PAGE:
Initiatives & Patient Stories
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Hear what those with multiple myeloma are saying
Understanding a person’s unique makeup is key to helping tailor personalized therapies. The facilities of the Institute for Myeloma & Bone Cancer Research conduct work that literally fast-tracks the development of cutting edge “customized” treatments. Our therapies are helping patients with multiple myeloma and related diseases to live much longer with productive and satisfying lives. Institute for Myeloma & Bone Cancer Research: Kilimanjaro from 6360 Productions on Vimeo.
By Ron R. Public Relations/Public Affairs/Rancher
Before I was diagnosed, I remember when I was taking a hike with one of my good friends and every so often I had to stop to catch my breath. I felt like I was out of air. In retrospect, that was one of the first signs that something was wrong with me. Finally, during a checkup a few months later, an abnormality did show up in one of my blood tests. That’s when the doctor gave me the dreaded news that I had “multiple myeloma” and that I had 3 or 4 years to live! I thought he said “melanoma” – I had never heard of MM. So, I went online and what I read scared me to death. I think I was in shock. The statistics didn’t look too good. But, during my research, I kept seeing Dr. Berenson’s name on many of the articles about MM and learned that he also saw patients. My wife agreed with me that I should see Dr. Berenson and also see the doctor that my regular doctor recommended – I would seek out two opinions. The other doctor said that I needed a stem cell transplant right away or I would die. Then, I went to see Dr. Berenson. He said that he didn’t think that I needed a transplant – that I was in good shape and young – I was 55 at the time. He also said that he’d like to put me on a trial with a drug called Zometa which had not yet been FDA-approved. I went back to the other doctor just to see why he thought that I needed a transplant. I wanted him to know that Dr. Berenson said that I didn’t need one, only treatment with monthly Zometa. I’ll never forget what the doctor said to me: “You better make up your mind who is treating you.” I said “I just did” and I left his office for Dr. Berenson’s clinic. I never did have that stem cell transplant and that was 14 years ago! Dr. B. put me on the Zometa trial and I responded. I felt great on that monthly treatment for 8 years. We didn’t have to do anything else!
By Bradley K. Music Composer and Real Estate Investor
It all began on Monday April 26, 2004 at 10:00 am when I went in for a routine annual physical exam. There was nothing atypical about this particular physical. I felt perfectly fine. Two days later I was diagnosed with a monoclonal protein spike, and by May 7, 2004 I learned more about this particular M-protein. That was more than 9 years ago. “You have MGUS,” said the internist. “MGUS,” I mouthed to myself. Perhaps this diagnosis is like a “kick in the pants,” a reminder that life is, indeed, not a dress rehearsal. It’s the “now” that counts—the music I am composing now, the people in my life now, the places I am traveling to now, the literature I am reading now and, yes, even the things I am learning about my disease now. The human body is like an inner universe, as much a frontier as our outer universe. I see Dr. Berenson as the captain of this particular exploration and we, his patients, are part of the crew. In an odd way, perhaps it’s the quest itself—the quest for understanding, the quest for cures—that makes life worth living.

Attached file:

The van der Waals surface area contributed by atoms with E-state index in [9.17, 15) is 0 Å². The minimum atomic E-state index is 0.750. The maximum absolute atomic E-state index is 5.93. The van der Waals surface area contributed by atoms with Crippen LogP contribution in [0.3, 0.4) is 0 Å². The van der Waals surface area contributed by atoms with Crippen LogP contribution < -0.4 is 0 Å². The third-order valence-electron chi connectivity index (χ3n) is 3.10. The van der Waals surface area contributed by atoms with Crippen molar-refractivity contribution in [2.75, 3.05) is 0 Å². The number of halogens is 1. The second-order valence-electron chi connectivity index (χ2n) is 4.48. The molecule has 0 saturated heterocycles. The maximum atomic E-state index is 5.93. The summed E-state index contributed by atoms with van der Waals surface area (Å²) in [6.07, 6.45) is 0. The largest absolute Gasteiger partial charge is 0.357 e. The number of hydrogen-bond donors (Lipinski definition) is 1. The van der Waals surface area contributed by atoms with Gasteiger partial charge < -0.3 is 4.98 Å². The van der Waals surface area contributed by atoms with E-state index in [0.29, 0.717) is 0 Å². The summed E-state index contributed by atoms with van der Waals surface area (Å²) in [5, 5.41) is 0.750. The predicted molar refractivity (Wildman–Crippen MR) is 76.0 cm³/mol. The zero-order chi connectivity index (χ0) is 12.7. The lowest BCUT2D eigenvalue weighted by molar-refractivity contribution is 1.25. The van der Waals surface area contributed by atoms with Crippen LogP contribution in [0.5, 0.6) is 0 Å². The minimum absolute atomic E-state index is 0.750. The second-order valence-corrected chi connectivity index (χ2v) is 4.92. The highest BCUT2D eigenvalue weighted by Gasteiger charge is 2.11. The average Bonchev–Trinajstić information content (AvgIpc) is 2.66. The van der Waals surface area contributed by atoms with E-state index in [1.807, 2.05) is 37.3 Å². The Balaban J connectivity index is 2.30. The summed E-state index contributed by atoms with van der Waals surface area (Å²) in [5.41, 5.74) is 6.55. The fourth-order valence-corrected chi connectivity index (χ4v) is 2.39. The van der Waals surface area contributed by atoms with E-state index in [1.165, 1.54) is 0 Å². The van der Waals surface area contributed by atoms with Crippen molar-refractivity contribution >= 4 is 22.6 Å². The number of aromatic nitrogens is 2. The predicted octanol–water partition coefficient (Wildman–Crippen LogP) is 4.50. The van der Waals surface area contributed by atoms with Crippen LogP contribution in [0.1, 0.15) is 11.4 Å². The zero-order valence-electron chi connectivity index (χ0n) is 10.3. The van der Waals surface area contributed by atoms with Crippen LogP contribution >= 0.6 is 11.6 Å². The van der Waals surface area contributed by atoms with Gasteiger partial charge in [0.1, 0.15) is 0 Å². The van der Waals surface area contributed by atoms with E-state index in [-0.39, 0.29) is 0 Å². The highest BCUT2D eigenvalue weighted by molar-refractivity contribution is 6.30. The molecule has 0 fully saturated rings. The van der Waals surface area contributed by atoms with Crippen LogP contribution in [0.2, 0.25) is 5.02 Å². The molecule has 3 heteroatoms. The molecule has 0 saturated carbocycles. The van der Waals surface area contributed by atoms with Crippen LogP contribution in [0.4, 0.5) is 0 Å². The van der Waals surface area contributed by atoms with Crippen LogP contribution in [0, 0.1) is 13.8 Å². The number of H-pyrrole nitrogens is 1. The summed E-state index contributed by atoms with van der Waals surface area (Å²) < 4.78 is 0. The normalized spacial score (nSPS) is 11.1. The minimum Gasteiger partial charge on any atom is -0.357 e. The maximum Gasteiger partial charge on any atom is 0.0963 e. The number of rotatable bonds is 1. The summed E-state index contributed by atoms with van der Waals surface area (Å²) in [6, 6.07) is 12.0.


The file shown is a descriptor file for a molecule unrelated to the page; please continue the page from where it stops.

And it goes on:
By Bennett K. Attorney
I fell off my bike. It was August 1991. I was merely peddling slowly up a small hill in Mendocino, California, while on vacation with my wife. My legs just gave out on me. I was adjacent to a grassy part of the hill, so I just fell sideways and gently landed on the dirt. Two days earlier, while driving up the coast from our home in Los Angeles, we stopped at a lighthouse. I wanted to dash up its steps to the top. I got to the top, but had stopped dashing long before reaching it, my legs having grown very tired. I thought nothing of these separate occurrences, attaching no significance to these apparently unrelated events. At least not until August 30, 1991, when I received blood test results after a routine physical exam. My internist advised that he had bad news and good news. The bad news was that I had a blood cancer. The good news was that it was Waldenstrom’s macroglobulinemia (WM), an indolent, slow-moving form of cancer that is in the bone marrow and lymph glands. My internist, a friendly acquaintance from college, referred me to Dr. James Berenson, who has become more than a friendly acquaintance over the years. Indeed, we have grown (much) older together. Jim has benefited from being exposed to my sparking personality. I have benefitted more so, however, not only from his, but because, as a result of his thoughtful and skilled care and caring, I am still around to write about my experience with this disease. During all of these years, I continued to play handball, ski, bike, hike, and backpack, needing to pick those times to do so when I was not troubled by a bit of anemia (such as it has been, on and off). Thankfully, I have not been anemic for quite a long time now. Also, I have worked full-time throughout my WM. We have been able to travel and live a mostly normal life. Although the reality of my condition has been a constant in my life from the start (when will something go wrong, or get worse), I have been thankful that all has gone as well as it has. For various reasons, much having to do with my running out of others to do certain things with, I have discontinued some of the above sports.